The study showed the majority of U.S. nurses (64 percent) had been accidentally stuck by a needle while working; nearly half (47 percent) of all nurses surveyed reported being accidentally stuck by a contaminated needle.

Room for improvement in existing safety syringe design
When asked if there was room for improvement in the design of current safety syringes, an overwhelming majority of DICs and nurses said "yes" (97 percent and 96 percent respectively). Illustrating this belief, 70 percent of DICs and 65 percent of nurses felt that safety syringes with retrofitted designs, which today account for 95 percent of the market, were not the most effective design to protect clinicians. (Retrofitted safety syringes refer to non-safety syringe designs that have been modified with an added shield, sheath or cap to meet industry safety regulations).

"This research underscores the problems that exist with retro-fitted safety syringes, which in the absence of an acceptable custom designed safety syringe, have dominated the market until now," said Gareth Clarke, CEO of Inviro Medical, sponsor of the study and manufacturer of the InviroSNAP! Safety Syringe. "Clinicians are clearly seeking an alternative safety syringe that provides better protection and is easy to use."

Widespread concern about needlestick injuries
The study found the overwhelming majority of DICs and nurses worry about accidental NSIs. In fact, 82 percent of DICs believe NSIs remain a significant hazard, and even more nurses (88 percent) cite NSIs as a serious hazard.

"The findings of this study are a 'must-read' for those in the healthcare industry," said Mike Neumeier, principal of Arketi Group, the consulting firm that completed the study. "We believe this to be the first comprehensive survey of healthcare workers on this topic, since the Needlestick Safety and Prevention Act became law in 2000."

Needlestick injuries believed to be underreported
The majority of DICs and nurses believe NSIs are underreported (63 percent and 86 percent respectively). However, the two groups differ on the reasons why. Forty-five percent of DICs said the main reason is because clinicians are too busy to report them; 27 percent said the follow-up time takes too long; 11 percent believe clinicians may be afraid of workplace consequences associated with reporting NSIs. Nurses, on the other hand, are more likely than DICs to cite a concern for workplace consequences (23 percent) as the reason they believe NSIs are underreported.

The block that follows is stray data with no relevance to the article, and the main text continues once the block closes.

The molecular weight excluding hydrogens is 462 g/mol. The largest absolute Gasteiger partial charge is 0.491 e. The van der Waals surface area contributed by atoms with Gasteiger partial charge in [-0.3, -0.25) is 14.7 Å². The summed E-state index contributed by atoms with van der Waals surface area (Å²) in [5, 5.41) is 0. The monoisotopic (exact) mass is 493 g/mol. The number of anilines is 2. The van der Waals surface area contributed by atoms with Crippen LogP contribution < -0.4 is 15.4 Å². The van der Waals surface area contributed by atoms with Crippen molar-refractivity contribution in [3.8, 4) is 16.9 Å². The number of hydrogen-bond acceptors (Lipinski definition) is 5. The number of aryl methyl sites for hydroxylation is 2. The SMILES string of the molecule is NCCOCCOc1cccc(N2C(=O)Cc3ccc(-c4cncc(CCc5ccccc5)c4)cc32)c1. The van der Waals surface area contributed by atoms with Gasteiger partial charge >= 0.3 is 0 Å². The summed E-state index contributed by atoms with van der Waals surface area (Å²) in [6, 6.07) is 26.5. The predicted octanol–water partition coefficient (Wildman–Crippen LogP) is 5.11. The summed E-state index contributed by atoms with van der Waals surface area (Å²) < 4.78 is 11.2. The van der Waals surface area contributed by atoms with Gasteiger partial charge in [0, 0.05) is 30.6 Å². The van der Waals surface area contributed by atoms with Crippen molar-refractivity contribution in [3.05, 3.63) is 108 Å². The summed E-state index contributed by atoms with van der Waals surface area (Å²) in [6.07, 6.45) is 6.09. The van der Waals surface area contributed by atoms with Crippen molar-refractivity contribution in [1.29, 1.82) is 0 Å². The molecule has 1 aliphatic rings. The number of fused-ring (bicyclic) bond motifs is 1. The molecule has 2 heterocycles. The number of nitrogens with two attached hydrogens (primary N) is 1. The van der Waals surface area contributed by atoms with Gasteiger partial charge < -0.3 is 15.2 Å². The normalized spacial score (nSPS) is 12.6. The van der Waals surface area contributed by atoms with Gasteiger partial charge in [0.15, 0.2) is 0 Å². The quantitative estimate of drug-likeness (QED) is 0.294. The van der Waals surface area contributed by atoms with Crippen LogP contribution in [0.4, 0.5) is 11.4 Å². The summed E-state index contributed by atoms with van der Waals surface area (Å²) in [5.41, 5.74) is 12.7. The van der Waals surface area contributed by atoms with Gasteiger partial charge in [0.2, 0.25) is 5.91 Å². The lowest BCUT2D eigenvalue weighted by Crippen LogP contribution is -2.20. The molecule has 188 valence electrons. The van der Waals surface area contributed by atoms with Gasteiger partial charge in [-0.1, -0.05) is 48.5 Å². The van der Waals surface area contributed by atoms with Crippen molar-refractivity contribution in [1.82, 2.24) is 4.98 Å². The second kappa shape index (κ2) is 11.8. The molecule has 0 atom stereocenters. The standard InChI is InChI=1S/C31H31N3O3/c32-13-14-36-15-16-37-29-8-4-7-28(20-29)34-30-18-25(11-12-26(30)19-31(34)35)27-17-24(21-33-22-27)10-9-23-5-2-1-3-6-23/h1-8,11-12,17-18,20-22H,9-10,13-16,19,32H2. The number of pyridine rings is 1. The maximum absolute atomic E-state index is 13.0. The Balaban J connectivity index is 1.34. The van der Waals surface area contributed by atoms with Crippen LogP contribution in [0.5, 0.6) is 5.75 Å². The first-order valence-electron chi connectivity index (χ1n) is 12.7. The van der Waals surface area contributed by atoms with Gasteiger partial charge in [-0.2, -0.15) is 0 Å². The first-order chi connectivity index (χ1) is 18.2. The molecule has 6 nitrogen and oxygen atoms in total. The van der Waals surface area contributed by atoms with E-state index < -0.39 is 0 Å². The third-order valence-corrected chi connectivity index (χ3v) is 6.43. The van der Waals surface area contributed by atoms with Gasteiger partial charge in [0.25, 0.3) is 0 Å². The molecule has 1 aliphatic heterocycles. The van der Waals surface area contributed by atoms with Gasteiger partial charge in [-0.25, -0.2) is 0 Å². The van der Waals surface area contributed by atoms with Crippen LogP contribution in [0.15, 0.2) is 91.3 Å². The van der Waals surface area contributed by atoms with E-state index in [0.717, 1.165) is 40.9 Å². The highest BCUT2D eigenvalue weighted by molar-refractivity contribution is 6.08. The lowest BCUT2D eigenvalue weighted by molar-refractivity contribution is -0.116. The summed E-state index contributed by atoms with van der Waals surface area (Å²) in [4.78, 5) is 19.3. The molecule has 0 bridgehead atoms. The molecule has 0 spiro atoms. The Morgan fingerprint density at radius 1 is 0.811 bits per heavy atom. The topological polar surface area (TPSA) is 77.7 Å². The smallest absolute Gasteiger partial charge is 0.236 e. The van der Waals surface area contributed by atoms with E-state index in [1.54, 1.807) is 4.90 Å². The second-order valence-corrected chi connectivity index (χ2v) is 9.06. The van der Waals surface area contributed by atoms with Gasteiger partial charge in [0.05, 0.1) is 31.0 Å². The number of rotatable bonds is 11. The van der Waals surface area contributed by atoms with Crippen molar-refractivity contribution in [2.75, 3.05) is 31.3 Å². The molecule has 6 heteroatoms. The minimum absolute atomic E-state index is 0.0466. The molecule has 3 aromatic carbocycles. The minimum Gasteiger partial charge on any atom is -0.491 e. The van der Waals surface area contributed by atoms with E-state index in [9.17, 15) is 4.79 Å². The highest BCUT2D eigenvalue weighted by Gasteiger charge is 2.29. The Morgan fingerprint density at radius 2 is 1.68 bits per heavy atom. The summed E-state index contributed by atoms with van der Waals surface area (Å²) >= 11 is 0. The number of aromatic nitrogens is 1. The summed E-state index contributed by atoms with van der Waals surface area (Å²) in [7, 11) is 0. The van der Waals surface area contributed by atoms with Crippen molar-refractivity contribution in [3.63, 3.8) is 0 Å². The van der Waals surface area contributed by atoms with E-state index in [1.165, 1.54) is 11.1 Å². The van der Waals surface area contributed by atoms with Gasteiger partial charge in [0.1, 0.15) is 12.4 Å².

Annual evaluations of safety devices
The majority of DICs (74 percent) and nurses (57 percent) report their facility conducts yearly evaluations of safety syringes, as required by the Needlestick Act. Ninety-three percent of DICs surveyed said they were able to influence the selection of sharp safety devices used in their facility, and 95 percent think their frontline nurses are able to influence selection. In stark contrast, only 43 percent of the nurses report they are able to influence selection in their facility.
Infection control spending set to increase
When asked about spending, nearly two out of three DICs (63 percent) said they plan to increase spending on infection control in 2006. Of those who project an increase:

-- 25 percent plan to increase spending by 1 to 5 percent
-- 32 percent plan to increase spending by 6 to 10 percent
-- 25 percent plan to increase spending by 11 to 24 percent
-- 18 percent plan to increase spending by 25 percent or more

Avian flu, ebola, anthrax concern healthcare workers
Illustrating the concern over U.S. preparedness for bioterrorism and pandemic-related diseases, 83 percent of DICs said the United States is either unprepared or very unprepared for avian flu. Ebola was second with 72 percent; 61 percent felt the country is unprepared or very unprepared for the plague; 58 percent said smallpox; and 48 percent think the country is unprepared for anthrax. However, the majority of those surveyed (52 percent) said methicillin-resistant Staphylococcus aureus (MRSA) caused them the most worry.

About the survey
Conducted in May, the 2006 U.S. Study of Needlestick Injuries and Safety Devices is based on an online, nationwide survey of U.S. directors of infection control and nurses.

Of the 147 DIC participants:

-- 35 percent have been a director of infection control for fewer than 5 years
-- 34 percent for 5 to 10 years
-- 11 percent for 11 to 15 years
-- 22 percent for more than 15 years

Of the 188 nurses surveyed:

-- 14 percent have been a nurse for fewer than 5 years
-- 23 percent have been nurses for 5 to 10 years
-- 12 percent have been nurses for 11 to 15 years
-- 51 percent have been nurses for more than 15 years

The research was conducted by Atlanta-based Arketi Group.